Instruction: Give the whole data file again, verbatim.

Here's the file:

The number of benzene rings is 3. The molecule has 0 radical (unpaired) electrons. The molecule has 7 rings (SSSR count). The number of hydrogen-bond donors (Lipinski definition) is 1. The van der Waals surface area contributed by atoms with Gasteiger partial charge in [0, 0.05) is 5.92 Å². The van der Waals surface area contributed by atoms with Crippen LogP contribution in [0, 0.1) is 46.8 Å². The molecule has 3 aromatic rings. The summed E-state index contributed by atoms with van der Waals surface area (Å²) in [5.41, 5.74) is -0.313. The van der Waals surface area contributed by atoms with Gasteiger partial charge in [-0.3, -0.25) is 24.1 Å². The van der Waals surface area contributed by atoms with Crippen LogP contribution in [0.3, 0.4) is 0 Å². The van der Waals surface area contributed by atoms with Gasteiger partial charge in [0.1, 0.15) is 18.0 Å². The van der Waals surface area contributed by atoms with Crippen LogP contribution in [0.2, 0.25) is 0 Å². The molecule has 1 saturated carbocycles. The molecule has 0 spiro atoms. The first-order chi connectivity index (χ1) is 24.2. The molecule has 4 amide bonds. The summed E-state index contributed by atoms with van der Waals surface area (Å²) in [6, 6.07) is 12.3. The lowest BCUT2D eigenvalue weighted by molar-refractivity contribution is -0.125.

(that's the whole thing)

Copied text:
The number of benzene rings is 3. The molecule has 0 radical (unpaired) electrons. The molecule has 7 rings (SSSR count). The number of hydrogen-bond donors (Lipinski definition) is 1. The van der Waals surface area contributed by atoms with Gasteiger partial charge in [0, 0.05) is 5.92 Å². The van der Waals surface area contributed by atoms with Crippen LogP contribution in [0, 0.1) is 46.8 Å². The molecule has 3 aromatic rings. The summed E-state index contributed by atoms with van der Waals surface area (Å²) in [5.41, 5.74) is -0.313. The van der Waals surface area contributed by atoms with Gasteiger partial charge in [-0.3, -0.25) is 24.1 Å². The van der Waals surface area contributed by atoms with Crippen LogP contribution in [0.3, 0.4) is 0 Å². The van der Waals surface area contributed by atoms with Gasteiger partial charge in [0.1, 0.15) is 18.0 Å². The van der Waals surface area contributed by atoms with Crippen LogP contribution in [0.2, 0.25) is 0 Å². The molecule has 1 saturated carbocycles. The molecule has 0 spiro atoms. The first-order chi connectivity index (χ1) is 24.2. The molecule has 4 amide bonds. The summed E-state index contributed by atoms with van der Waals surface area (Å²) in [6, 6.07) is 12.3. The lowest BCUT2D eigenvalue weighted by molar-refractivity contribution is -0.125.